Applied mASI: In Physical Engineering


What would your dream house look like? How about your ideal work environment?

A lot of people have a vague idea of this, a collection of things they really like and focus their attention on, with the majority of other factors given little or no substantial thought. Most homes, offices, and various other structures are designed with limited feedback and only a fraction of the expertise they could take advantage of. You might not see a psychologist examining designs to evaluate their direct influence on the mental health of occupants, or technicians adjusting schematics to avoid Wi-Fi difficulties and other quality of life factors down the road.

You probably also don’t see Generative Adversarial Networks (GANs) or other narrow AI systems designing components of a structure to make them more durable, as such design parameters are generally determined by people with only a modest grasp of physics. Yes, the cars and their occupants could have survived all of those fatal crashes, and cost 33% less to produce, but it was more important that it have that squiggly curve on the side. Those kinds of choices have been the norm across human history, but as with anything else, data eventually speaks louder than naïve aesthetics.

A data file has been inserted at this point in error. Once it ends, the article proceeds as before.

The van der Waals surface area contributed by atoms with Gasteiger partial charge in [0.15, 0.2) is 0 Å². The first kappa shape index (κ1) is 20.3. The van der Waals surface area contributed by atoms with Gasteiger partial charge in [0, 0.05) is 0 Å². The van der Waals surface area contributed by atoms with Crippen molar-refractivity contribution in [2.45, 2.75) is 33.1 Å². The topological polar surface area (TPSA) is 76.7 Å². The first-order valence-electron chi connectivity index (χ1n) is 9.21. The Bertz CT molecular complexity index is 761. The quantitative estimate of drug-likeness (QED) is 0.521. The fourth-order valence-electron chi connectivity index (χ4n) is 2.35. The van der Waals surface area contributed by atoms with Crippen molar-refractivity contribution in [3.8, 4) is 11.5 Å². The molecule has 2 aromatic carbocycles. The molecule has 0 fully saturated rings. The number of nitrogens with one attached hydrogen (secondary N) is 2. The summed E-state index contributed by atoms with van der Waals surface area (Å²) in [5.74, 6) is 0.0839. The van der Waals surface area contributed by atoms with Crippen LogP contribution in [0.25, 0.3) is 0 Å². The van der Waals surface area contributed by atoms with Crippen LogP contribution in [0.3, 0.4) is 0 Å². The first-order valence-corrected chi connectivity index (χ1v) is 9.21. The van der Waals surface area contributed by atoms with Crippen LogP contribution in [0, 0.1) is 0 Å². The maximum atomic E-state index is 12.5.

Physical engineering, whether it is the structure of a building, the frame of a vehicle, or modular components is an area where Subject Matter Experts (SMEs) are frequently in short supply. In far shorter supply are the SMEs for emerging fields such as metamaterial design, whose contributions alone could easily double or triple the durability of any given structure. When combining purpose-designed metamaterials with even narrow AI the resulting structural integrity could frequently be increased by 5 to 10x.

How can these shortages be overcome and new technologies utilized?

Collective intelligence systems, such as the one built into Mediated Artificial Superintelligence (mASI) technology are exceptionally good at taking a group of even amateur expertise individuals and producing results that outperform the top experts in the world. The basic principle is often mentioned as a team of doctors working collectively outperforming a single doctor, also known as “Collective Superintelligence“. An mASI such as Uplift goes far beyond this for a few reasons:

  1. An mASI’s knowledge is cumulative, with everything adding up to ever-greater levels of expertise spanning across any desired breadth of domains, as well as ever-greater abilities to generalize that knowledge to new domains. This means that an mASI can become an SME on every single domain relevant to any given business, and that expertise can significantly outperform any human, or indeed any team of humans not aided by mASI.